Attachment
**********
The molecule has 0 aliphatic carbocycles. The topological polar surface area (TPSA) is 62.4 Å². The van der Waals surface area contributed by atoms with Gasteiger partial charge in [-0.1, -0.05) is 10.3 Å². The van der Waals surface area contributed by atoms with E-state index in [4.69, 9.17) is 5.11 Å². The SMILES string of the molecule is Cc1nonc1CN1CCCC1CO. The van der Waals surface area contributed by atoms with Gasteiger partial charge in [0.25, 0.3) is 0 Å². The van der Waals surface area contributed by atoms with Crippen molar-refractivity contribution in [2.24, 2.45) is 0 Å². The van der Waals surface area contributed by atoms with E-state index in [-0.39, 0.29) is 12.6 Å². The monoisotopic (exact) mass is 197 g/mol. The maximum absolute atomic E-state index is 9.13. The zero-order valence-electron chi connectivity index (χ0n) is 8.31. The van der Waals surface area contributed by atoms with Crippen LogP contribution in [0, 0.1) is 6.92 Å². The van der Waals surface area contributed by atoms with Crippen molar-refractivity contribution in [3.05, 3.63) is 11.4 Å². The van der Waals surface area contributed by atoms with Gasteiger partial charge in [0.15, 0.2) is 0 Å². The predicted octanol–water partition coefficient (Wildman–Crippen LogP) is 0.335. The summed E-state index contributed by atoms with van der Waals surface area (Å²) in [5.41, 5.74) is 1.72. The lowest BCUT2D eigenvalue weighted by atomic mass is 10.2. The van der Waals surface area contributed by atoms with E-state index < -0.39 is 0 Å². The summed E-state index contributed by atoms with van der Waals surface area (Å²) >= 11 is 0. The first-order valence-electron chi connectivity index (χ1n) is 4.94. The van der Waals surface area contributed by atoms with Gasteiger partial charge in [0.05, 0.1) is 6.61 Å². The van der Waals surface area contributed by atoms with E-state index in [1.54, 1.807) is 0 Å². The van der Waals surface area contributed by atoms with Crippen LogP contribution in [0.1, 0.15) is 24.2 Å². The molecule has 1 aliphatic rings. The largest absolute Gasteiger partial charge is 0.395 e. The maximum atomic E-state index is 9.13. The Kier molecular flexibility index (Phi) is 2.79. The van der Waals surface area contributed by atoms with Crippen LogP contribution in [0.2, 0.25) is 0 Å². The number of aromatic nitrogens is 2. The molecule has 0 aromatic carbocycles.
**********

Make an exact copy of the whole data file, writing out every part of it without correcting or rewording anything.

The molecule has 0 aliphatic carbocycles. The topological polar surface area (TPSA) is 62.4 Å². The van der Waals surface area contributed by atoms with Gasteiger partial charge in [-0.1, -0.05) is 10.3 Å². The van der Waals surface area contributed by atoms with E-state index in [4.69, 9.17) is 5.11 Å². The SMILES string of the molecule is Cc1nonc1CN1CCCC1CO. The van der Waals surface area contributed by atoms with Gasteiger partial charge in [0.25, 0.3) is 0 Å². The van der Waals surface area contributed by atoms with Crippen molar-refractivity contribution in [2.24, 2.45) is 0 Å². The van der Waals surface area contributed by atoms with E-state index in [-0.39, 0.29) is 12.6 Å². The monoisotopic (exact) mass is 197 g/mol. The maximum absolute atomic E-state index is 9.13. The zero-order valence-electron chi connectivity index (χ0n) is 8.31. The van der Waals surface area contributed by atoms with Crippen LogP contribution in [0, 0.1) is 6.92 Å². The van der Waals surface area contributed by atoms with Crippen molar-refractivity contribution in [3.05, 3.63) is 11.4 Å². The van der Waals surface area contributed by atoms with Gasteiger partial charge in [0.15, 0.2) is 0 Å². The predicted octanol–water partition coefficient (Wildman–Crippen LogP) is 0.335. The summed E-state index contributed by atoms with van der Waals surface area (Å²) in [5.41, 5.74) is 1.72. The lowest BCUT2D eigenvalue weighted by atomic mass is 10.2. The van der Waals surface area contributed by atoms with E-state index < -0.39 is 0 Å². The summed E-state index contributed by atoms with van der Waals surface area (Å²) >= 11 is 0. The first-order valence-electron chi connectivity index (χ1n) is 4.94. The van der Waals surface area contributed by atoms with Gasteiger partial charge in [0.05, 0.1) is 6.61 Å². The van der Waals surface area contributed by atoms with E-state index in [1.54, 1.807) is 0 Å². The van der Waals surface area contributed by atoms with Crippen LogP contribution in [0.1, 0.15) is 24.2 Å². The molecule has 1 aliphatic rings. The largest absolute Gasteiger partial charge is 0.395 e. The maximum atomic E-state index is 9.13. The Kier molecular flexibility index (Phi) is 2.79. The van der Waals surface area contributed by atoms with Crippen LogP contribution in [0.2, 0.25) is 0 Å². The number of aromatic nitrogens is 2. The molecule has 0 aromatic carbocycles.